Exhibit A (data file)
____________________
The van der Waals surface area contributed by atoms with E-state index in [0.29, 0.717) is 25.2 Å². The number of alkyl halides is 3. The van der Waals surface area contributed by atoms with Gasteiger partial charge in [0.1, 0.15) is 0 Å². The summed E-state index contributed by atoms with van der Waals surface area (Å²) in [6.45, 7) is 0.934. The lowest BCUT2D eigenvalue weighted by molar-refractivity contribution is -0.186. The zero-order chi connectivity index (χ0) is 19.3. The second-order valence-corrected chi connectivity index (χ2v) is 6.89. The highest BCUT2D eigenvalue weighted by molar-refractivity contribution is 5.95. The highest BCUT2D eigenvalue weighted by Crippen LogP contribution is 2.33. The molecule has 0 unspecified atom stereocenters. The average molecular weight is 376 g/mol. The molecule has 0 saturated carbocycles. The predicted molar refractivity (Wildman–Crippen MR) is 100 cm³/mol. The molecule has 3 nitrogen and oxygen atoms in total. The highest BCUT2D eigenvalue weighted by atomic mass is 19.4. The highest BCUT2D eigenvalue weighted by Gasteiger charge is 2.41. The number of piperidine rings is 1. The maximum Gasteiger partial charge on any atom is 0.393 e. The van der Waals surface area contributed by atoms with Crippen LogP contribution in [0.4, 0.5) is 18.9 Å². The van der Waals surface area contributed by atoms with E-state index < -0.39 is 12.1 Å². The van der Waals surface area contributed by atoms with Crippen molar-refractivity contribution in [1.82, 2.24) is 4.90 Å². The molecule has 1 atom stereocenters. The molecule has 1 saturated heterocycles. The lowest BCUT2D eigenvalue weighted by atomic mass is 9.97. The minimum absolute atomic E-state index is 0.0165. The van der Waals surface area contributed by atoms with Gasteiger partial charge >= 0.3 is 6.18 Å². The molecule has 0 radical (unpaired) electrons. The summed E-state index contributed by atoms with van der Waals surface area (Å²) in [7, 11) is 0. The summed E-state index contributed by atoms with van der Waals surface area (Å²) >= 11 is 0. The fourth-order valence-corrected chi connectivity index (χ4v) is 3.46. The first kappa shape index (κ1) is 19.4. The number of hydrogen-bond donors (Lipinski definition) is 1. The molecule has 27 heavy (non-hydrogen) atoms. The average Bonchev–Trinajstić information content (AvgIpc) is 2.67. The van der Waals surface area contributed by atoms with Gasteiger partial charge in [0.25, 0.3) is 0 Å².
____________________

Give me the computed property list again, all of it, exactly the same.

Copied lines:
The van der Waals surface area contributed by atoms with E-state index in [0.29, 0.717) is 25.2 Å². The number of alkyl halides is 3. The van der Waals surface area contributed by atoms with Gasteiger partial charge in [0.1, 0.15) is 0 Å². The summed E-state index contributed by atoms with van der Waals surface area (Å²) in [6.45, 7) is 0.934. The lowest BCUT2D eigenvalue weighted by molar-refractivity contribution is -0.186. The zero-order chi connectivity index (χ0) is 19.3. The second-order valence-corrected chi connectivity index (χ2v) is 6.89. The highest BCUT2D eigenvalue weighted by molar-refractivity contribution is 5.95. The highest BCUT2D eigenvalue weighted by Crippen LogP contribution is 2.33. The molecule has 0 unspecified atom stereocenters. The average molecular weight is 376 g/mol. The molecule has 0 saturated carbocycles. The predicted molar refractivity (Wildman–Crippen MR) is 100 cm³/mol. The molecule has 3 nitrogen and oxygen atoms in total. The highest BCUT2D eigenvalue weighted by atomic mass is 19.4. The highest BCUT2D eigenvalue weighted by Gasteiger charge is 2.41. The number of piperidine rings is 1. The maximum Gasteiger partial charge on any atom is 0.393 e. The van der Waals surface area contributed by atoms with Crippen LogP contribution in [0.4, 0.5) is 18.9 Å². The van der Waals surface area contributed by atoms with E-state index < -0.39 is 12.1 Å². The van der Waals surface area contributed by atoms with Crippen molar-refractivity contribution in [1.82, 2.24) is 4.90 Å². The molecule has 1 atom stereocenters. The molecule has 1 saturated heterocycles. The lowest BCUT2D eigenvalue weighted by atomic mass is 9.97. The minimum absolute atomic E-state index is 0.0165. The van der Waals surface area contributed by atoms with Gasteiger partial charge >= 0.3 is 6.18 Å². The molecule has 0 radical (unpaired) electrons. The summed E-state index contributed by atoms with van der Waals surface area (Å²) in [7, 11) is 0. The summed E-state index contributed by atoms with van der Waals surface area (Å²) >= 11 is 0. The fourth-order valence-corrected chi connectivity index (χ4v) is 3.46. The first kappa shape index (κ1) is 19.4. The number of hydrogen-bond donors (Lipinski definition) is 1. The molecule has 27 heavy (non-hydrogen) atoms. The average Bonchev–Trinajstić information content (AvgIpc) is 2.67. The van der Waals surface area contributed by atoms with Gasteiger partial charge in [0.25, 0.3) is 0 Å².